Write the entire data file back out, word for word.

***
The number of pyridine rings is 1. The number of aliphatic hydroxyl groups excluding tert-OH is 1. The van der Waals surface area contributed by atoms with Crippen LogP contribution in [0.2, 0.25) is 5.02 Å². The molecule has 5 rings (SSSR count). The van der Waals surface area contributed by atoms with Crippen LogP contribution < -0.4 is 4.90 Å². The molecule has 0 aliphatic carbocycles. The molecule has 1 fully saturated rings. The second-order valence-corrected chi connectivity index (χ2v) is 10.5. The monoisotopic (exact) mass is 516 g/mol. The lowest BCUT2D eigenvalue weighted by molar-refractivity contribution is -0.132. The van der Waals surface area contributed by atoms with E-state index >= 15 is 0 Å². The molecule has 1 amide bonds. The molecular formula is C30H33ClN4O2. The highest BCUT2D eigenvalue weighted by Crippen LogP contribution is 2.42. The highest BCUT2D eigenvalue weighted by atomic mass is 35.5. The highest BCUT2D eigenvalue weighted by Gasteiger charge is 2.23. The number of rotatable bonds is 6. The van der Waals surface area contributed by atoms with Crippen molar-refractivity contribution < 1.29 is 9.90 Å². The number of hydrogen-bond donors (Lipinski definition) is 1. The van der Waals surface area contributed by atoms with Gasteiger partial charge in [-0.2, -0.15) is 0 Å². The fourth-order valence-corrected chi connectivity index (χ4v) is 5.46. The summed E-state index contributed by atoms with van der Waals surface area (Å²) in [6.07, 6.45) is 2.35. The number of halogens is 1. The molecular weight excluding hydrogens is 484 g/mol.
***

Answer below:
The number of pyridine rings is 1. The number of aliphatic hydroxyl groups excluding tert-OH is 1. The van der Waals surface area contributed by atoms with Crippen LogP contribution in [0.2, 0.25) is 5.02 Å². The molecule has 5 rings (SSSR count). The van der Waals surface area contributed by atoms with Crippen LogP contribution < -0.4 is 4.90 Å². The molecule has 0 aliphatic carbocycles. The molecule has 1 fully saturated rings. The second-order valence-corrected chi connectivity index (χ2v) is 10.5. The monoisotopic (exact) mass is 516 g/mol. The lowest BCUT2D eigenvalue weighted by molar-refractivity contribution is -0.132. The van der Waals surface area contributed by atoms with E-state index >= 15 is 0 Å². The molecule has 1 amide bonds. The molecular formula is C30H33ClN4O2. The highest BCUT2D eigenvalue weighted by Crippen LogP contribution is 2.42. The highest BCUT2D eigenvalue weighted by atomic mass is 35.5. The highest BCUT2D eigenvalue weighted by Gasteiger charge is 2.23. The number of rotatable bonds is 6. The van der Waals surface area contributed by atoms with Crippen molar-refractivity contribution < 1.29 is 9.90 Å². The number of hydrogen-bond donors (Lipinski definition) is 1. The van der Waals surface area contributed by atoms with Gasteiger partial charge in [-0.2, -0.15) is 0 Å². The fourth-order valence-corrected chi connectivity index (χ4v) is 5.46. The summed E-state index contributed by atoms with van der Waals surface area (Å²) in [6.07, 6.45) is 2.35. The number of halogens is 1. The molecular weight excluding hydrogens is 484 g/mol.